Home Video

DVD Picks: 'Ben-Hur'

The newly released Ben-Hur Blu-ray edition. i i
Warner Home Video
The newly released Ben-Hur Blu-ray edition.
Warner Home Video

Time for our movie critic Bob Mondello's suggestions for home-viewing. Today he's recommending a wide-screen 1950s epic that was specifically designed to draw people away from their TV sets: Ben-Hur.

Everything about Ben-Hur was big. Reeeeally big. The sound was stereophonic (which was new back then), the screen wider than all outdoors, and that chariot race — flat-out enormous.

There's more to the film than that one famous scene, of course, but it's inspired most of the legends that follow the film around. Star Charlton Heston busts a few of the most prominent myths on the commentaries: that there's a red Ferrari parked in the side of the arena, that someone was killed during the making of the movie, and that he's wearing a wristwatch in a couple of shots.
Others also weigh in: the author of a book on Ben-Hur, for instance, offering the unfollowable advice, "don't watch the shadows and the sunlight in this scene, it'll drive you crazy." Just try not to watch them after that.

This image provided by Cinecitta studio's in Rome shows Charlton Heston in a scene from the movie Ben-Hur being shot in 1958.

hide captionThis image provided by Cinecitta studio's in Rome shows Charlton Heston in a scene from the movie Ben-Hur being shot in 1958.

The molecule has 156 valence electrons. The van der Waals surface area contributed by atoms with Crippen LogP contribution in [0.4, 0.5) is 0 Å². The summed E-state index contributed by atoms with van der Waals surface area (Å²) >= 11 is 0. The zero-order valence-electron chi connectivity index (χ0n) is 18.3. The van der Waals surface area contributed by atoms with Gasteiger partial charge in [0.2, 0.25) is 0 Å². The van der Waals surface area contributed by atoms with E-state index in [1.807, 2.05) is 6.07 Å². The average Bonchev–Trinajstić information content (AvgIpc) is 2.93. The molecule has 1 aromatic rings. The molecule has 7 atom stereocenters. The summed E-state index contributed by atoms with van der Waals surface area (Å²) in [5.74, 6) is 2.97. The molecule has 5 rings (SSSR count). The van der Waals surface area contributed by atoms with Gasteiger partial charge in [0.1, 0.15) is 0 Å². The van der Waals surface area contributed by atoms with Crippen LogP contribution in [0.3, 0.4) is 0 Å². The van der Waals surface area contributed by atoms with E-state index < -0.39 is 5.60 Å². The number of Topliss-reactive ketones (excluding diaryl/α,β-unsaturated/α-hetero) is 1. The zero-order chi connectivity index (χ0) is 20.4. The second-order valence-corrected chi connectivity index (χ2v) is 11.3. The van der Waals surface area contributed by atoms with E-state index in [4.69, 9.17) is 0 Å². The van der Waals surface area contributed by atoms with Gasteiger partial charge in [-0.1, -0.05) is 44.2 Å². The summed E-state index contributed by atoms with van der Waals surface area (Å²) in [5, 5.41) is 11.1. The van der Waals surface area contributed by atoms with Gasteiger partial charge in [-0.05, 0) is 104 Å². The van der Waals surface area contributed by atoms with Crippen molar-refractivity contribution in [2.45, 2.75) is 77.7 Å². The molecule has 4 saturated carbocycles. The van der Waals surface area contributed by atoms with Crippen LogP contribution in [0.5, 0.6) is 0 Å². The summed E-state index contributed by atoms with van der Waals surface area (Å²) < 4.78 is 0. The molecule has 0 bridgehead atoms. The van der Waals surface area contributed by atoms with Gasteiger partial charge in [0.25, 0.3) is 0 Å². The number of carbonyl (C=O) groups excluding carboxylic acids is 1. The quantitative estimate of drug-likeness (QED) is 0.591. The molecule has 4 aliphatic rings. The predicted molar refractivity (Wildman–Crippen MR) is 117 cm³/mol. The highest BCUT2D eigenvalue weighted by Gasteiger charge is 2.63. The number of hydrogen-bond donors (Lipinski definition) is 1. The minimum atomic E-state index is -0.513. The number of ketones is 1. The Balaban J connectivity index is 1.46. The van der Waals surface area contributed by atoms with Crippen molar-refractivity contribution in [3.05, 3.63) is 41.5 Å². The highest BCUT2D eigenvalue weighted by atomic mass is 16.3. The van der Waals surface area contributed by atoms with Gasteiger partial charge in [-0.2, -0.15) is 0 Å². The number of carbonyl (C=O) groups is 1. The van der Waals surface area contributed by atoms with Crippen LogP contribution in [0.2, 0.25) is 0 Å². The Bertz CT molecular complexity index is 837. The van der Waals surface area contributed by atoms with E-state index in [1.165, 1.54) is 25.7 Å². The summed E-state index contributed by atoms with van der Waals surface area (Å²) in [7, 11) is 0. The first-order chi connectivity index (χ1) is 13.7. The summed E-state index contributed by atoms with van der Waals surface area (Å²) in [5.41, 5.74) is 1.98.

AP

This Blu-ray boxed set — which is itself huge, with a hardback picture book and an elaborately recreated, full-color reproduction of a journal Charlton Heston kept on the set — is being billed as the 50th Anniversary Edition. But you'll note it's been fifty-two years since 1959. The delay's because a million-dollar digital restoration took longer than expected. But it was worth it. In the "making-of" extras, you'll see clips from the scratchy, washed-out version used for the film's previous re-releases.

Among the goofier extras is a screen test for Leslie Nielsen as Ben-Hur's buddy-turned-nemesis, Messala — think Naked Spear 2 1/2. Also included is the entirety of the silent 1925 Ben-Hur so you can see both why audiences in the '50s were so psyched about the new one and why director William Wyler felt he had to make it the biggest, most passionate movie ever.

All of this raises the question of whether you really want to watch Ben-Hur on TV, even in high-def. There's no question it's not the same as in a movie theater, but with no plans to re-release Ben-Hur in theaters, it's at least better than in 1959, when ads for mostly black-and-white TV sets boasted of their "giant, 24-inch screens."

Comments

 

Please keep your community civil. All comments must follow the NPR.org Community rules and Terms of Use. NPR reserves the right to use the comments we receive, in whole or in part, and to use the commenter's name and location, in any medium. See also the Terms of Use, Privacy Policy and Community FAQ.

Support comes from: